I wish I could believe you then I’ll be alright
But now everything you told me really don’t apply
To the way I feel inside
Loving you was easy once upon a time
But now my suspicions of you have multiplied
And it’s all because you lied
- Beyonce, Resentment
Look, I apologize, often womanize
Took for my child to be born, see through a woman’s eyes
Took for these natural twins to believe in miracles
Took me too long for this song, I don’t deserve you
- JAY-Z, 4:44
When Beyonce dropped Lemonade, it sent shockwaves through the music industry, as well as through her fanbase. Queen Bey’s gritty and raw honesty exposed her revelation of husband Jay-Z’s infidelity, leaving many of her devotees wondering if this was the end of the power couple. The debate about whether they should stay together dominated the news cycle, but to the surprise of many, they stayed together. Regardless of whether you are a multi-platinum artist—o ran elementary school student—you will encounter conflict. Reconciling with people is a core habit that keeps us in healthy relationships with others and demonstrates authentic reconciliation with God.
Therefore, as God’s chosen ones, holy and dearly loved, put on compassion, kindness, humility, gentleness, and patience, bearing with one another and forgiving one another if anyone has a grievance against another. Just as the Lord has forgiven you, so you are also to forgive. Above all, put on love, which is the perfect bond of unity. (Colossians 3:12-13)
Sadly, the habit of simply cutting people off or maintaining distance from them has become more common than reconciliation. We tend to resent those who offend us. But, is there a better way? The habit of healthy Christians is to move toward the tensions we experience when we have a conflict with those in our lives. We are to bear with one another. Jesus taught directly and clearly about reconciling with people, and his instruction is helpful in guiding our steps towards reconciliation.
“If your brother sins against you, go and tell him his fault, between you and him alone. If he listens to you, you have gained your brother. But if he does not listen, take one or two others along with you, that every charge may be established by the evidence of two or three witnesses. (Matthew 17:15-16)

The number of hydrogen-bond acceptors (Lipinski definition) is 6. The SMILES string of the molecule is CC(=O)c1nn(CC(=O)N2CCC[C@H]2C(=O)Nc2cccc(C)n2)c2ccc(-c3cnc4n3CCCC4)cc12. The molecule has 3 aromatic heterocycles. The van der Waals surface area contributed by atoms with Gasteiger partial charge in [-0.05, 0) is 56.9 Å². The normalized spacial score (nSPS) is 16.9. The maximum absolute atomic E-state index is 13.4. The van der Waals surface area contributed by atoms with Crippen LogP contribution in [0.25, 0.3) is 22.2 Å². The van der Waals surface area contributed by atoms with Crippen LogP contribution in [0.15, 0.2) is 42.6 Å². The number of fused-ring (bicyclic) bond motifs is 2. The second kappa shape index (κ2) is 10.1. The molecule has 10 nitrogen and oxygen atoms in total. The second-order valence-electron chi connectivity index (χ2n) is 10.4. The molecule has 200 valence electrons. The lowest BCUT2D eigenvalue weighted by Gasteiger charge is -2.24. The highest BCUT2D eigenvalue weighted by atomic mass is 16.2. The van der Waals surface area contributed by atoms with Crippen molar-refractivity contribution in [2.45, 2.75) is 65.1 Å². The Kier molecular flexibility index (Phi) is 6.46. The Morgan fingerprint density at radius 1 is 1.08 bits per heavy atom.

Step One: Go
When someone has offended you, or you realize you may have offended someone (see Matthew 5:23-24), Jesus instructs us to take the initiative to make peace. The first step is to go. Go to God and pray for the person, and the situation. Then, immediately go to the person to address the matter. We must decide to do something about the conflict as soon as possible, and make it a priority to do it quickly.
So if you are offering your gift at the altar and there remember that your brother has something against you, leave your gift there before the altar and go. First, be
reconciled to your brother, and then come and offer your gift. (Matthew 5:23-24)
Jesus taught that this is such a high priority, it’s more important than participating in a worship service. The instruction He gave was “leave your gift there and go.” What a clear picture of urgency! Conflict is not an accident that disrupts our lives. Conflict is an assignment that God has given us to shape His children to be more like Jesus. Conflict helps us grow, provides us with the opportunity to serve others, and can give glory to God—when we handle it the right way. A busy schedule is not an excuse for ignoring an offense. The priority God places on this assignment is so high that even if someone has an issue with us but hasn’t yet disclosed it, we must approach them to make peace if we’re aware of their offense. The goal in such situations is not to win an argument, but to win a sister or brother.